Slave Select Synchronization

The Slave Select can also be used to synchronize communication. The Slave Select line is held high until the master device is ready to communicate. When the Slave Select line is pulled low, the slave knows that a new transmission is starting.

If the slave fails to receive the communication properly, it will be reset at the end of the transmission, when the Slave Select line returns to a high state. The slave is then ready to receive a new transmission when the Slave Select line is pulled low again. If the Slave Select line is not used, there is a risk that the slave will eventually become out of sync with the master. If the slave misses a bit, it will always be one bit off in future transmissions. Use of the Slave Select line allows the slave and master to align themselves at the beginning of each transmission.

The SS pin allows a Synchronous Slave mode. The SPI must be in Slave mode with SS pin control enabled (SSPM = 0100).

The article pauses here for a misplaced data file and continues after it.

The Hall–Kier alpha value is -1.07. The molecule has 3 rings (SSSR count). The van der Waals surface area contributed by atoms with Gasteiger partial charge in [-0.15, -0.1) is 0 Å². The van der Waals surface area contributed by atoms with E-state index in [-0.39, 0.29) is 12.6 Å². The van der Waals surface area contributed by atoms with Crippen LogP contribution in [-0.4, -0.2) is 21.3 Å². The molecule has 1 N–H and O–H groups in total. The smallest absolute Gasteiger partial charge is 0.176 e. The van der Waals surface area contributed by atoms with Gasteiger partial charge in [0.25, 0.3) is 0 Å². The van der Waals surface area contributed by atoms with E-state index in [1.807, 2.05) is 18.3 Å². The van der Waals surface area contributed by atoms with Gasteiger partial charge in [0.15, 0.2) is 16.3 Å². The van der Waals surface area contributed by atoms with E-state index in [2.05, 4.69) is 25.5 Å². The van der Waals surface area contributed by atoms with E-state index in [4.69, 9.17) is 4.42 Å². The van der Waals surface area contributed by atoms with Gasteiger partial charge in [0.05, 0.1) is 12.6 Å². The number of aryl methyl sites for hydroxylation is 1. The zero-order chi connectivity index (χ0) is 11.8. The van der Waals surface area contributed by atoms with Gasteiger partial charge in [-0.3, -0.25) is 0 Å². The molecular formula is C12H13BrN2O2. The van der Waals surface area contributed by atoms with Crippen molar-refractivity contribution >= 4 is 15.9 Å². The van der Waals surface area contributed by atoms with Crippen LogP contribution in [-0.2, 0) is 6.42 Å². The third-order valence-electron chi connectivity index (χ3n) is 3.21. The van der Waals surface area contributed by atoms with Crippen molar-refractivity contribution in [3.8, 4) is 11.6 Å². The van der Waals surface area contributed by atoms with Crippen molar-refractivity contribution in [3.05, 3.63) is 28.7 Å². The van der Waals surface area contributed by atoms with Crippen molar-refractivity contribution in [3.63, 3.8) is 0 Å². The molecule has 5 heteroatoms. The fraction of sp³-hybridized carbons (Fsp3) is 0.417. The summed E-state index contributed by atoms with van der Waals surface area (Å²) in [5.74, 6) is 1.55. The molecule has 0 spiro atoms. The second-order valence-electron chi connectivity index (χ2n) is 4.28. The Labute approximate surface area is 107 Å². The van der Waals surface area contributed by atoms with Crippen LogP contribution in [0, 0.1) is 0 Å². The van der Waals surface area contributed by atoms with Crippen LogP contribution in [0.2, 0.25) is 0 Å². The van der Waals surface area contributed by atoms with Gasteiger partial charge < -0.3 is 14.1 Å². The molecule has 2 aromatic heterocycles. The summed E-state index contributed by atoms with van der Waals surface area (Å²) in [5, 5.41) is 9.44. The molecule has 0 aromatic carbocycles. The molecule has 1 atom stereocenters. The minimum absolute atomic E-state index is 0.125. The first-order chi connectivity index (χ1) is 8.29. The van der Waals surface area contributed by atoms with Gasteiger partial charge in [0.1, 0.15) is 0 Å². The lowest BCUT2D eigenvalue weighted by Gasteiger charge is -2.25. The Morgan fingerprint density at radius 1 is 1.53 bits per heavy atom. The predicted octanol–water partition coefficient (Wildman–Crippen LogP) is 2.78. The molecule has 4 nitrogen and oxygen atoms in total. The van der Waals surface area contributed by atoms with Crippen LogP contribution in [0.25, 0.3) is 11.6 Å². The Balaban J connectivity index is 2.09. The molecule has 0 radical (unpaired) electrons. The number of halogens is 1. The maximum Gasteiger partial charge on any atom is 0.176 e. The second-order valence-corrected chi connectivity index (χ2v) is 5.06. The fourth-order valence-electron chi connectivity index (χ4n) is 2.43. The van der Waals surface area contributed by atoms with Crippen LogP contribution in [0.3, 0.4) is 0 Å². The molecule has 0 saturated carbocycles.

When the SS pin is low, transmission and reception are enabled and the SDO pin is driven.

When the SS pin goes high, the SDO pin is no longer driven, even if in the middle of a transmitted byte and becomes a floating output. External pull-up/pull-down resistors may be desirable depending on the application.

  1. 1.When the SPI is in Slave mode with SS pin control enabled (SSPM = 0100), the SPI module will reset if the SS pin is set to VDD.
  2. 2.When the SPI is used in Slave mode with CKE set; the user must enable SS pin control.
  3. 3.While operated in SPI Slave mode the SMP bit must remain clear.

When the SPI module resets, the bit counter is forced to ‘0’. This can be done by either forcing the SS pin to a high level or clearing the SSPEN bit.

Figure 1. Slave Select Synchronous Waveform
Figure 2. SPI Mode Waveform (Slave Mode with CKE = 0)
Figure 3. SPI Mode Waveform (Slave Mode with CKE = 1)